Liberals, More Liberals, Race in Madison Wisconsin (My Year in Review)

After moving from NorCal and spending four years of college in Los Angeles, I knew I had to leave. LA was not my city. I didn’t see eye to eye (to put it gently) with the blatant commercialism, the car culture, the beach-bourgeois glamour, the sunlight beating down on all those boxy cement buildings.

capitolMy experience in LA largely determined my move to Madison, Wisconsin for grad school. Along with the decision, went my rejection of a financially lucrative offer to live in New York City, where I found more distasteful things and people whose severe superiority complex, it seemed, stemmed from some geographical and cultural proximity to Europe. For reals? Give me a break! At least we’re free on the west coast.

Madison, in my mind, was in the middle of nowhere. It was completely foreign and unknown. It didn’t fetishize Europe. Nobody I knew lived anywhere near it. I was ready for drastic change and some fresh air.

But living here for the past year has made me appreciate California (even, especially LA) in a way I never have or could have. So here I document for my friends and allies, both in Madison and away from it, my complaints about this city/state:

1. Liberals – The white liberals in Madison take every chance to announce how progressive they are and to express their love for people of color and “other cultures.” It is a status symbol (“we’re better than the rest of the state”) and a self-righteous feel-good confirmation. Well, of course it’s easy to be tolerant/etc. when just about everyone around you resembles you, superficially and/or culturally. It’s easy to like everyone (or think that you do) when you’ve never had to – on any substantial, day-to-day basis – interact with people (lots of people) who look different or think differently from you.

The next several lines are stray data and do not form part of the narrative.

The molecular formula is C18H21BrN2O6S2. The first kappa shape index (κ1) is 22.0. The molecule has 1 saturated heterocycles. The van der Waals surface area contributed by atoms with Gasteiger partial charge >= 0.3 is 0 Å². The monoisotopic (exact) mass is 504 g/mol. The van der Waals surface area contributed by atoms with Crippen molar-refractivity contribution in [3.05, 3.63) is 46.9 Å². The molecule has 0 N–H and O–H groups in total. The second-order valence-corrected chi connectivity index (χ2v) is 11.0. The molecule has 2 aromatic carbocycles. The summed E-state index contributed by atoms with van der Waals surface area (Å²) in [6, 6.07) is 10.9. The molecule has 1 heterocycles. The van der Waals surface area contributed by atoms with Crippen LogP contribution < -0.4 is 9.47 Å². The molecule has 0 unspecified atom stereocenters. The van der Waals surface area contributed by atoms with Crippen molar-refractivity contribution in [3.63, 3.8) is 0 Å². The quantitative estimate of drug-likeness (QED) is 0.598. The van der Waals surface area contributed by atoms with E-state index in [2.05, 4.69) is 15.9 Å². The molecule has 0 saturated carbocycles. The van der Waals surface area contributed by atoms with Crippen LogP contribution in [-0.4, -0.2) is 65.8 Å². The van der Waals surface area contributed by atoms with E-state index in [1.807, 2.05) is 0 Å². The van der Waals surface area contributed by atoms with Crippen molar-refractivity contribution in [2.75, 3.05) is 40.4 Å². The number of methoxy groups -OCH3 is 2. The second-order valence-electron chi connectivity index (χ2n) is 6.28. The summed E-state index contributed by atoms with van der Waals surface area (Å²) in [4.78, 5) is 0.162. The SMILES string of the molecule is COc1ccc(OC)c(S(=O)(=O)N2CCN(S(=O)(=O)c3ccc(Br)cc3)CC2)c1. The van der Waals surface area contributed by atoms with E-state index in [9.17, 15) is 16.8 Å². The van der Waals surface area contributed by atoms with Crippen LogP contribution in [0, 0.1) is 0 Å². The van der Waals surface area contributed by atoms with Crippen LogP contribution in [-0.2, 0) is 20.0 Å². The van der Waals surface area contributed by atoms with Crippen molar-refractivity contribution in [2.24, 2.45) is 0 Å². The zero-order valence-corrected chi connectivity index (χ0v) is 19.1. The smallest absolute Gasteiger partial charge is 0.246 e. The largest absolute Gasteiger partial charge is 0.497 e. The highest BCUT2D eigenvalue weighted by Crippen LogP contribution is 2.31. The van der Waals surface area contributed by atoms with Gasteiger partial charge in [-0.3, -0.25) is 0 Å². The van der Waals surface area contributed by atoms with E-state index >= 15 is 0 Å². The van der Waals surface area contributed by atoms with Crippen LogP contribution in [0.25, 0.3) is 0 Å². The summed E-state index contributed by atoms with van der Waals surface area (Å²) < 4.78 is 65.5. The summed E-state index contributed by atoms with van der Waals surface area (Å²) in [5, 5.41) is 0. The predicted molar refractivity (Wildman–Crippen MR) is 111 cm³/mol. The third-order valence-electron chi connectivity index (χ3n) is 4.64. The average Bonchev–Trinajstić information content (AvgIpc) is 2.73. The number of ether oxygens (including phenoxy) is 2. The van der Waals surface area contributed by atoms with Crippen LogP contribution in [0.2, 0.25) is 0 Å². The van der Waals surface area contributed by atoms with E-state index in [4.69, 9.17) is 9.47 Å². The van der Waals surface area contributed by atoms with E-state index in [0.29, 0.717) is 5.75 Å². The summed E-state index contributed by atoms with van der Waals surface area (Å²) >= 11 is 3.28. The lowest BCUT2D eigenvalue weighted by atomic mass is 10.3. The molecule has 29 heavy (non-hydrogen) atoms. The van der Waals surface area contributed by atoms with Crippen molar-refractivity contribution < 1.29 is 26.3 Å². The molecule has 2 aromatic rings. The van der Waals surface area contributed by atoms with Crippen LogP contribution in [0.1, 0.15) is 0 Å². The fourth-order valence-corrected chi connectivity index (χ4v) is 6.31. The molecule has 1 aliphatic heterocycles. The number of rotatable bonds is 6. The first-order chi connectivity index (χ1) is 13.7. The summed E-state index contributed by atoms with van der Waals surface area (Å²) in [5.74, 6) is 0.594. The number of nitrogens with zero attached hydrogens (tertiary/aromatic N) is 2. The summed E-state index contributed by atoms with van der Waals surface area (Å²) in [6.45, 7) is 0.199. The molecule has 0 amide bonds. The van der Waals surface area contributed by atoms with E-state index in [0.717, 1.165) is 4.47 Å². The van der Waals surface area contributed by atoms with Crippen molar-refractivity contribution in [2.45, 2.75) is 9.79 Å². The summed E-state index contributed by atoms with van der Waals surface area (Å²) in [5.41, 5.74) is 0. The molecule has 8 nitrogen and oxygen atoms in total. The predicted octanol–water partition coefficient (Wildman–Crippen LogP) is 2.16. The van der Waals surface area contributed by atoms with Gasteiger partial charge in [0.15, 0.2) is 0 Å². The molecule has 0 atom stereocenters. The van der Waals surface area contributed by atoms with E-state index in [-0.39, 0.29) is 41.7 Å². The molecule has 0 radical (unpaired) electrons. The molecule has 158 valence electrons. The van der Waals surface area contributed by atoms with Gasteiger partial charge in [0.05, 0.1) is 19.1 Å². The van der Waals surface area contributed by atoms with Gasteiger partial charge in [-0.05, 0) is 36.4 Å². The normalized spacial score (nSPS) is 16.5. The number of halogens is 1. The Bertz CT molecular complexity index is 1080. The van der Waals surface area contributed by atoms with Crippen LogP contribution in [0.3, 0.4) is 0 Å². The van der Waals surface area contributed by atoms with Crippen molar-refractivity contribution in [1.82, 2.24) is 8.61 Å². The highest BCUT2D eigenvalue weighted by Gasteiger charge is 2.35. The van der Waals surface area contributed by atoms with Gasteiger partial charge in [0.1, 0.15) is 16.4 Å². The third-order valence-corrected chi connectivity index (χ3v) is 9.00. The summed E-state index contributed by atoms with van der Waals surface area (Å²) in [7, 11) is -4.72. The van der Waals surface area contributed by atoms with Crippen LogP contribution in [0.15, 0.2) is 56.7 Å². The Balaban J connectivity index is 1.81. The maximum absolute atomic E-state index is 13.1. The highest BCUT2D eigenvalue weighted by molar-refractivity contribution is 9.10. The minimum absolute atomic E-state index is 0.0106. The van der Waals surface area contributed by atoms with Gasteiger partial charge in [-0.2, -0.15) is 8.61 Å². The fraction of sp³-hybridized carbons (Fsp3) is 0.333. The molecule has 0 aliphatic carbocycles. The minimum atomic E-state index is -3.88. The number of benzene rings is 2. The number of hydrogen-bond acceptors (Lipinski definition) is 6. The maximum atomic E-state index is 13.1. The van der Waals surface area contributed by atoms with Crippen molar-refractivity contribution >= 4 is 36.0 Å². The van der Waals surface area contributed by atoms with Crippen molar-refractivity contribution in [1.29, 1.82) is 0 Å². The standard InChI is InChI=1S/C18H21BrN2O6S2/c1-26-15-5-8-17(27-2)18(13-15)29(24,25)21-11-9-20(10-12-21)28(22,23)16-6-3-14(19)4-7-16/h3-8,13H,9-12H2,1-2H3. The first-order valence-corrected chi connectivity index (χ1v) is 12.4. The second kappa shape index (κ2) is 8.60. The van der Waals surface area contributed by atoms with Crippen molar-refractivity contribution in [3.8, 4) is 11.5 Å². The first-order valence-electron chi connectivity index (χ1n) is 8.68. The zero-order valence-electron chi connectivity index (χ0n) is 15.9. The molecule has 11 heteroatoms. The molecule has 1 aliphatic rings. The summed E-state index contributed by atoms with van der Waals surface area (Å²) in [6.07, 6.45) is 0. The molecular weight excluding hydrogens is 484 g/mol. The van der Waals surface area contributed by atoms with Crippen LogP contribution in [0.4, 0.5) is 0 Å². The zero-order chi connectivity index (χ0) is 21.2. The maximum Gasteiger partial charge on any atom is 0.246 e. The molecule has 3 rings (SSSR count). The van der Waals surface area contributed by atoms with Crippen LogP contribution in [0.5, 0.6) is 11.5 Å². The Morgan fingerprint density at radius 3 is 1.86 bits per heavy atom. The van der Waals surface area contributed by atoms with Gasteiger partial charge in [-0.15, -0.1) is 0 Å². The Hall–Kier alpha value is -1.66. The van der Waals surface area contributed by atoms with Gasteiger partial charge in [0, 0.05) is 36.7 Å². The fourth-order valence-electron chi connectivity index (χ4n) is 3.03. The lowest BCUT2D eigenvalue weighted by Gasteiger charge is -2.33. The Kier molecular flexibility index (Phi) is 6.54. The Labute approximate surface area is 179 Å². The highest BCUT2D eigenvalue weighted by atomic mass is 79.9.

2. More liberals – Each time I voice the above complaint to people I respect who happen to be white, they immediately point to the prevalent population of international students in Madison, especially on campus and concentrated in one of the university housing areas (where the above white people also happen to live). Just yesterday, I was told, verbatim, “We’re actually the minority!” I was too appalled to remind them: you are in no position to self-declare “minority” when all of these brown kids, these international students, “foreigners,” actually confirm and reinforce your de facto position as “Americans,” wherein “American” is white. Their presence in this context poses no challenge to your received American status. These people are seen as temporary guests to your country, not a part of its common everyday.

3. Racial demographics – The fact that my chief complaints about Madison have to do with race. Before I came here, I thought very little about race, in so far as my own day-to-day living. I never walk around in California, thinking “I’m Asian,” even if people think that (“she’s Asian”) when they see me on the street. But guess what, sometimes I do that here! This place makes me self-conscious about how other people “race” me. And I find this “new consciousness” a grave inconvenience. A total drag. This stems of course from the city/state’s white-dominated population demographics and my various racist encounters (don’t worry, I’m keeping a log). 

There are many other aspects in which I find Madison lacking, but they suddenly seem too inconsequential to name after the ones listed, so I will stop here. Perhaps there will be a more humorous, banal follow-up re: the specific inconveniences of a Californian in Madison. Til then,

 

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